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Diabetes: introduction

Diabetes results from reduced production of the hormone insulin, resistance of body tissues to the effect of insulin, or both. The result is abnormally high levels of glucose (sugar) in the blood and widespread disturbances to metabolism. Type 1 diabetes is more common among younger people and usually needs treatment with insulin. Type 2 diabetes is the most common form (around 90% of cases) and is more common among older people and those who are overweight.

Diabetes is an important cause of death and disability. It increases the risk of coronary heart disease, stroke, renal (kidney) failure, peripheral vascular disease (poor circulation, usually in the legs), neuropathy (damage to nerves) and visual problems, including blindness. The number of cases of type 2 diabetes is increasing rapidly in the UK and worldwide, probably because of increasing levels of obesity and ageing populations. Diabetes is a leading cause of blindness, renal failure and neuropathy in the UK. Life expectancy is reduced on average by 20 years in those with Type 1 diabetes and up to 10 years in Type 2 diabetes.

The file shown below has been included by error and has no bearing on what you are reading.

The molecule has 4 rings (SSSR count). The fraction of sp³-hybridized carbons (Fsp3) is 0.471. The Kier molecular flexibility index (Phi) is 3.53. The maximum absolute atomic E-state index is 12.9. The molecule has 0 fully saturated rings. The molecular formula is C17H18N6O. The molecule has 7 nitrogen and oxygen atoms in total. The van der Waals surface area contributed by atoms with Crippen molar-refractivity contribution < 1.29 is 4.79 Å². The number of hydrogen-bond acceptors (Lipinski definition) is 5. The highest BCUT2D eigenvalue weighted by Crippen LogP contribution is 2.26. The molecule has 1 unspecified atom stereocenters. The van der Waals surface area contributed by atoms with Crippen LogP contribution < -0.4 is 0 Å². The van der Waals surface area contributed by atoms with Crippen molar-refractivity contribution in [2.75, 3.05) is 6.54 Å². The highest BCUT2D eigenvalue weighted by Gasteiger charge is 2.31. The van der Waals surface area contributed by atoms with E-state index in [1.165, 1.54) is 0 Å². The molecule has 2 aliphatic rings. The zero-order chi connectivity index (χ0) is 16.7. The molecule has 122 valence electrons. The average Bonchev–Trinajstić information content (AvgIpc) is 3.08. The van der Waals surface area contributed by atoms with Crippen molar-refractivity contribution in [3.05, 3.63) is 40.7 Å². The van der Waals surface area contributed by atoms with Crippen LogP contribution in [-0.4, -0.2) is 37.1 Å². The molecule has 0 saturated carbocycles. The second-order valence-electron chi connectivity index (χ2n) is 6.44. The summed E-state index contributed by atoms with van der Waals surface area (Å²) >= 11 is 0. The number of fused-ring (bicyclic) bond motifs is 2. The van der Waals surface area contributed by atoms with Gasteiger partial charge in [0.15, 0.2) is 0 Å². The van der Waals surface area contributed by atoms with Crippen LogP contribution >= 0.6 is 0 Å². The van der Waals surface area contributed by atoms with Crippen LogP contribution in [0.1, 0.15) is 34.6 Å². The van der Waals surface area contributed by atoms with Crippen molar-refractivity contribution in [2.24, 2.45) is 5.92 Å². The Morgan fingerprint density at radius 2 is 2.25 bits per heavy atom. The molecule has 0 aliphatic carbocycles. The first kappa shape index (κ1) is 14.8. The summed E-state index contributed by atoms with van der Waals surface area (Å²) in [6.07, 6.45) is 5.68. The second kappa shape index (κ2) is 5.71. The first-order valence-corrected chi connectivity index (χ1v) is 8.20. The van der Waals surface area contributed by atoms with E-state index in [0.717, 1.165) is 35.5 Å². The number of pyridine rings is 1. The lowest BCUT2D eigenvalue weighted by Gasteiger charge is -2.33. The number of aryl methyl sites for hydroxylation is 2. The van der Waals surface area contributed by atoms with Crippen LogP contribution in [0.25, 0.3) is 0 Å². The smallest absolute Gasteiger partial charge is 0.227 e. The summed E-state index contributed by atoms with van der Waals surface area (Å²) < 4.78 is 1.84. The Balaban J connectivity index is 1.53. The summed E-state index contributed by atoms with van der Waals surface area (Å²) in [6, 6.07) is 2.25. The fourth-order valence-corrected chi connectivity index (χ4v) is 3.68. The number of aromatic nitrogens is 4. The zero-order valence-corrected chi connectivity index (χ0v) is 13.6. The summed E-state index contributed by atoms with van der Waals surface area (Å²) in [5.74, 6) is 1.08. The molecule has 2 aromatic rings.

Page last updated: 18 September 2017

© Scottish Public Health Observatory 2014